Learning Outcomes
  1. To gain knowledge of the structure and function of skeletal muscle
  2. To gain knowledge related to the skeletal muscle in reference to cellular and molecular responses and adaptions to exercise
  3. To understand laboratory procedures used to study muscle metabolism
  4. To develop ability to scientifically critique published papers and present them in a professional manner

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SPMD 6510. Designing Resistance Training Program

3 Credits (3)

Detailed study of the physiological concepts associated with designing resistance-training programs for children, women, seniors, athletic performance and rehabilitation. Consent of Instructor

Learning Outcomes
  1. Fundamental components associated with resistance training and exercise prescription
  2. Compare and contrast isometric, dynamic, variable, isokinetic, eccentric, concentric resistance training
  3. Design programs guided by a needs analysis
  4. Demonstrate appropriate techniques and implement systems for training
  5. Study physiological adaptations of resistance training for women, children, seniors, athletics and rehabilitation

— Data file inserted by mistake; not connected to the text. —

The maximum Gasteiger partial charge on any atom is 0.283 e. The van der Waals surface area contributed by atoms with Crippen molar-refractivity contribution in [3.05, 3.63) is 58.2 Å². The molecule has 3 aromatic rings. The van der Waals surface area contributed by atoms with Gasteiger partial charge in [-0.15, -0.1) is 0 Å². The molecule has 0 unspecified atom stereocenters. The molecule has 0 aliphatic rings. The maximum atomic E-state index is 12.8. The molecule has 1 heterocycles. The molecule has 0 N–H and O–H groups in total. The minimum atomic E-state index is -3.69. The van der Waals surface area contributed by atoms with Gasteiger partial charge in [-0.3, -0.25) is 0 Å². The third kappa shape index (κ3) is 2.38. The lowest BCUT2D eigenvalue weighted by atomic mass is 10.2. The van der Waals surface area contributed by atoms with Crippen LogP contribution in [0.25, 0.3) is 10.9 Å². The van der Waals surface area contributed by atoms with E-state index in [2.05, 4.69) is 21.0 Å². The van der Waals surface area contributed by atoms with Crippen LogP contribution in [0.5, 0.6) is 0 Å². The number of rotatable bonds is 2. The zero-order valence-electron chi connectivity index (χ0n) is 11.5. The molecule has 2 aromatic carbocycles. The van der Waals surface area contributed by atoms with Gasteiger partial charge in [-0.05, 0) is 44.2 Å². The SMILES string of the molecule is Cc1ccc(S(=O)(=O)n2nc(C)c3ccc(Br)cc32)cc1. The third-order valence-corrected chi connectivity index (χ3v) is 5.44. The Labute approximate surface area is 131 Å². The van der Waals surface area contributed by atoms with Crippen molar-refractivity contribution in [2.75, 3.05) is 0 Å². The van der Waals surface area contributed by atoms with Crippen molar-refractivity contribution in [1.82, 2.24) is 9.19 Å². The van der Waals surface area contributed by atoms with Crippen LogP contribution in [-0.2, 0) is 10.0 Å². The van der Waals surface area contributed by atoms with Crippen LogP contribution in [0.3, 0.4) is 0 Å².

6. Understand anatomical and physiological changes associated with detraining
  7. Integrate components and concepts of resistance training for program design (periodization)
  8. Explore alternative training programs

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SPMD 6710. Project

1-12 Credits (1-12)

Selected projects for doctoral students. May be repeated up to 12 credits.

SPMD 6750. Kinesiology Research

1-3 Credits (1-3)

Research to be conducted under the direction of a Kinesiology faculty member May be repeated up to 15 credits.

SPMD 6996. Special Topics

1-3 Credits (1-3)

Offered under various subtitles that indicate the subject matter. May be repeated up to 9 credits.

Learning Outcomes
  1. Varies

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SPMD 6999. Capstone Project I

3 Credits (3)

Students will prepare an individualized capstone project

Prerequisite: SPMD 5205.

Learning Outcomes
  1. Varies

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SPMD 7000. Doctoral Dissertation

1-18 Credits (1-18)

Doctoral Dissertation hours to be conducted under the direction of a Kinesiology Faculty. May be repeated up to 18 credits.

Learning Outcomes
  1. Varies

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Interim Department Head: Christopher A. Aiken

Department Secretary and Administrative Assistant: Maggie Karveller

Office Location:  Activity Center Room 204

Phone: (575) 646-2215

Website: https://kind.nmsu.edu/